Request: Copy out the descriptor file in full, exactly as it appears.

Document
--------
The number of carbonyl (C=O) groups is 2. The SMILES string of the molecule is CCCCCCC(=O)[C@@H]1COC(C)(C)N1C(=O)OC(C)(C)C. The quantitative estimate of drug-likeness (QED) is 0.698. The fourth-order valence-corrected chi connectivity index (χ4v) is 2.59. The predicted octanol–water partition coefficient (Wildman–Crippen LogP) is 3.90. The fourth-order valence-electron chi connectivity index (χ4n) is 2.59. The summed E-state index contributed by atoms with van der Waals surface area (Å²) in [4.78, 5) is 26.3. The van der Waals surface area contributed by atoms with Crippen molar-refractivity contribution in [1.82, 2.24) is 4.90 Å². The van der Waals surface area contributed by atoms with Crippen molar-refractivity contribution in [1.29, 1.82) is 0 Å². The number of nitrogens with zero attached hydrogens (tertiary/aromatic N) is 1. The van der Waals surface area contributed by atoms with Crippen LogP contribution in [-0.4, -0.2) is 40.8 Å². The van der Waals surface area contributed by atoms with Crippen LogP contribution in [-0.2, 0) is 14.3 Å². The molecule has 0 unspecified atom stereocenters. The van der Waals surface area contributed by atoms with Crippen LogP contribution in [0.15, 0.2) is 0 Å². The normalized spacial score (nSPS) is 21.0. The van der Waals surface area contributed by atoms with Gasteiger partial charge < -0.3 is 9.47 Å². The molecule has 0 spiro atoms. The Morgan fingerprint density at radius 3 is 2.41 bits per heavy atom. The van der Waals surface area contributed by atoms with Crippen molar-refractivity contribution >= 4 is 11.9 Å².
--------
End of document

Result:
The number of carbonyl (C=O) groups is 2. The SMILES string of the molecule is CCCCCCC(=O)[C@@H]1COC(C)(C)N1C(=O)OC(C)(C)C. The quantitative estimate of drug-likeness (QED) is 0.698. The fourth-order valence-corrected chi connectivity index (χ4v) is 2.59. The predicted octanol–water partition coefficient (Wildman–Crippen LogP) is 3.90. The fourth-order valence-electron chi connectivity index (χ4n) is 2.59. The summed E-state index contributed by atoms with van der Waals surface area (Å²) in [4.78, 5) is 26.3. The van der Waals surface area contributed by atoms with Crippen molar-refractivity contribution in [1.82, 2.24) is 4.90 Å². The van der Waals surface area contributed by atoms with Crippen molar-refractivity contribution in [1.29, 1.82) is 0 Å². The number of nitrogens with zero attached hydrogens (tertiary/aromatic N) is 1. The van der Waals surface area contributed by atoms with Crippen LogP contribution in [-0.4, -0.2) is 40.8 Å². The van der Waals surface area contributed by atoms with Crippen LogP contribution in [-0.2, 0) is 14.3 Å². The molecule has 0 unspecified atom stereocenters. The van der Waals surface area contributed by atoms with Crippen LogP contribution in [0.15, 0.2) is 0 Å². The normalized spacial score (nSPS) is 21.0. The van der Waals surface area contributed by atoms with Gasteiger partial charge < -0.3 is 9.47 Å². The molecule has 0 spiro atoms. The Morgan fingerprint density at radius 3 is 2.41 bits per heavy atom. The van der Waals surface area contributed by atoms with Crippen molar-refractivity contribution >= 4 is 11.9 Å².